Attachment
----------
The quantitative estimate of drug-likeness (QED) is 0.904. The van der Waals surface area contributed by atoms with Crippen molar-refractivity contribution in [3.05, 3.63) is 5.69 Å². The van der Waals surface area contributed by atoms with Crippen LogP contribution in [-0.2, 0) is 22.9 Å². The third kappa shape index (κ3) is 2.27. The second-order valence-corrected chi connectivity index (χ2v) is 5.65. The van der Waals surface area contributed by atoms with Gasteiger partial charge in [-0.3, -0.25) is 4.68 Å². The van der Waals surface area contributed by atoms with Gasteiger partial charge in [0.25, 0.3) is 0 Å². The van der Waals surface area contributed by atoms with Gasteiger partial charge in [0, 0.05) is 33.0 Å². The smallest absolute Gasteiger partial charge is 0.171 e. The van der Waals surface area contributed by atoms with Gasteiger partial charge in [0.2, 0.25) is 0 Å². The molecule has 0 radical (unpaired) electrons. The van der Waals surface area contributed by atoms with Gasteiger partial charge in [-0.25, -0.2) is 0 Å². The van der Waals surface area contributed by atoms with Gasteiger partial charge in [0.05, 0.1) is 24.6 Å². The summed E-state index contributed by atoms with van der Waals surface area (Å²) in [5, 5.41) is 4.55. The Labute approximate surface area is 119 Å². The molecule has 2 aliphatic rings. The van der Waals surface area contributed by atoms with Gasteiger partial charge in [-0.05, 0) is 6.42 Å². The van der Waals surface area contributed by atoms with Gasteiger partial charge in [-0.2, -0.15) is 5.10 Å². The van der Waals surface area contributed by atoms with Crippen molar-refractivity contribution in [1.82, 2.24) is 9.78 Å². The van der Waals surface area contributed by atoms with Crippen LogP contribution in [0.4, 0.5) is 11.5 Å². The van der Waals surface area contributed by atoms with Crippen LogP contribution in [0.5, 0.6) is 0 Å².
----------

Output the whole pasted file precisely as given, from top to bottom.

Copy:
The quantitative estimate of drug-likeness (QED) is 0.904. The van der Waals surface area contributed by atoms with Crippen molar-refractivity contribution in [3.05, 3.63) is 5.69 Å². The van der Waals surface area contributed by atoms with Crippen LogP contribution in [-0.2, 0) is 22.9 Å². The third kappa shape index (κ3) is 2.27. The second-order valence-corrected chi connectivity index (χ2v) is 5.65. The van der Waals surface area contributed by atoms with Gasteiger partial charge in [-0.3, -0.25) is 4.68 Å². The van der Waals surface area contributed by atoms with Gasteiger partial charge in [0.25, 0.3) is 0 Å². The van der Waals surface area contributed by atoms with Gasteiger partial charge in [0, 0.05) is 33.0 Å². The smallest absolute Gasteiger partial charge is 0.171 e. The van der Waals surface area contributed by atoms with Gasteiger partial charge in [0.2, 0.25) is 0 Å². The molecule has 0 radical (unpaired) electrons. The van der Waals surface area contributed by atoms with Gasteiger partial charge in [-0.25, -0.2) is 0 Å². The van der Waals surface area contributed by atoms with Gasteiger partial charge in [0.05, 0.1) is 24.6 Å². The summed E-state index contributed by atoms with van der Waals surface area (Å²) in [5, 5.41) is 4.55. The Labute approximate surface area is 119 Å². The molecule has 2 aliphatic rings. The van der Waals surface area contributed by atoms with Gasteiger partial charge in [-0.05, 0) is 6.42 Å². The van der Waals surface area contributed by atoms with Gasteiger partial charge in [-0.2, -0.15) is 5.10 Å². The van der Waals surface area contributed by atoms with Crippen molar-refractivity contribution in [1.82, 2.24) is 9.78 Å². The van der Waals surface area contributed by atoms with Crippen LogP contribution in [0.4, 0.5) is 11.5 Å². The van der Waals surface area contributed by atoms with Crippen LogP contribution in [0.5, 0.6) is 0 Å².